In the meanwhile, Engels had been working on his manuscripts on Dialectics of Nature during the 1870s which he could complete in 1883. In that he meticulously unravelled the interrelationship among science, nature, society and development from a dialectical-historical perspective. But the same could be collected, edited and published in a rudimentary form only in 1927, three years after the death of Lenin, by Riazanov who got the manuscript from Einstein, while a satisfactory version came out only in 1935. In the preface to Dialectics of Nature  JBS Haldane wrote: “It was a great misfortune, not only for Marxism, but for all branches of natural science, that Bernstein, into whose hands the manuscript came when Engels died in 1895, did not publish it. In 1924 he submitted it (or part of it) to Einstein…”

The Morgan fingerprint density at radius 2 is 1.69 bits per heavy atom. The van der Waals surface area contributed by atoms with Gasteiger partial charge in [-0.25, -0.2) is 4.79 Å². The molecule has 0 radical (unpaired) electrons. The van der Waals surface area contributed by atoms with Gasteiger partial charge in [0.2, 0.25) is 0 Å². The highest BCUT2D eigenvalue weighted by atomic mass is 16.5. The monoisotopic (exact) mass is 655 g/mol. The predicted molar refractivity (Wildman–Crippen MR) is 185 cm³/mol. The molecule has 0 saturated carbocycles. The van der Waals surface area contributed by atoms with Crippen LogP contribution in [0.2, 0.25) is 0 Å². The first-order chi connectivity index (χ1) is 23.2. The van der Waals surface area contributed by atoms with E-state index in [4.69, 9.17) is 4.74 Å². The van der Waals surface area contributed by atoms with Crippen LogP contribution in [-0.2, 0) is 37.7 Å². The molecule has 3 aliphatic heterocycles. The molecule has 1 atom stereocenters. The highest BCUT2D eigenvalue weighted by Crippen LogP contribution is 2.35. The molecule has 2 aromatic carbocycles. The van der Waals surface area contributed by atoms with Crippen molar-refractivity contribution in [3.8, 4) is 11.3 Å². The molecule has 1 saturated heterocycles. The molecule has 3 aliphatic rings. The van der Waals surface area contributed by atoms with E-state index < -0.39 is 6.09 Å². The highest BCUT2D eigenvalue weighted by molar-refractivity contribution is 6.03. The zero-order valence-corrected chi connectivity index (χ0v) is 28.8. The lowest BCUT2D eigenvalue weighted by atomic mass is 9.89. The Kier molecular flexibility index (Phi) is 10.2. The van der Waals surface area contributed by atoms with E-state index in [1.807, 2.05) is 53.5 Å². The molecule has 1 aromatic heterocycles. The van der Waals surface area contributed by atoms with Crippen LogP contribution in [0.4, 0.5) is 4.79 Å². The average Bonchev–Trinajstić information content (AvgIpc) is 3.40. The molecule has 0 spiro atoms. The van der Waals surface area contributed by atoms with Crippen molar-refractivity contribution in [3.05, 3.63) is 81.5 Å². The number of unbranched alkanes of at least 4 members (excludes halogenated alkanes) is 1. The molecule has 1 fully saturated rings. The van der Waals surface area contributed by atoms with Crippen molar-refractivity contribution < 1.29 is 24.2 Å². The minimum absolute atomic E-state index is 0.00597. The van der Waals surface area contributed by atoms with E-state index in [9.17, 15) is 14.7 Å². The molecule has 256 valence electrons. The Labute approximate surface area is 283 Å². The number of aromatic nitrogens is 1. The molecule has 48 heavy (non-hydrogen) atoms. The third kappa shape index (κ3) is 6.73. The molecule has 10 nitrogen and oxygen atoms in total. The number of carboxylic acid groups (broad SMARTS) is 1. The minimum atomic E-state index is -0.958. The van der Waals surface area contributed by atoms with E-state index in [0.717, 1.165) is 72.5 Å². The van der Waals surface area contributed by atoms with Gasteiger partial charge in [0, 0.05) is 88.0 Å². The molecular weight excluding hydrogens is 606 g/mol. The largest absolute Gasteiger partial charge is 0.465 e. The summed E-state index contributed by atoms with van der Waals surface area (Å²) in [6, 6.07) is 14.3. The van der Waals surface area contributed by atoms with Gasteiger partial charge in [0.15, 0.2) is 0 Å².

In the Dialectics of Nature, Engels opined: “Let us not, however, flatter ourselves overmuch on account of our human conquest over nature. For each such conquest takes its revenge on us. Each of them, it is true, has in the first place the consequences on which we counted, but in the second and third places it has quite different, unforeseen effects which only too often cancel out the first. The people who, in Mesopotamia, Greece, Asia Minor, and elsewhere, destroyed the forests to obtain cultivable land, never dreamed that they were laying the basis for the present devastated condition of these countries, by removing along with the forests the collecting centres and reservoirs of moisture. When, on the southern slopes of the mountains, the Italians of the Alps used up the pine forests so carefully cherished on the northern slopes, they had no inkling that by doing so they were cutting at the roots of the dairy industry in their region; they had still less inkling that they were thereby depriving their mountain springs of water for the greater part of the year, with the effect that these would be able to pour still more furious flood torrents on the plains during the rainy seasons. Those who spread the potato in Europe were not aware that they were at the same time spreading the disease of scrofula. Thus at every step we are reminded that we by no means rule over nature like a conqueror over a foreign people, like someone standing outside nature – but that we, with flesh, blood, and brain, belong to nature, and exist in its midst, and that all our mastery of it consists in the fact that we have the advantage over all other beings of being able to know and correctly apply its laws. And, in fact, with every day that passes we are learning to understand these laws more correctly, and getting to know both the more immediate and the more remote consequences of our interference with the traditional course of nature. In particular, after the mighty advances of natural science in the present century, we are more and more getting to know, and hence to control, even the more remote natural consequences at least of our more ordinary productive activities. But the more this happens, the more will men not only feel, but also know, their unity with nature, and thus the more impossible will become the senseless and anti-natural idea of a contradiction between mind and matter, man and nature…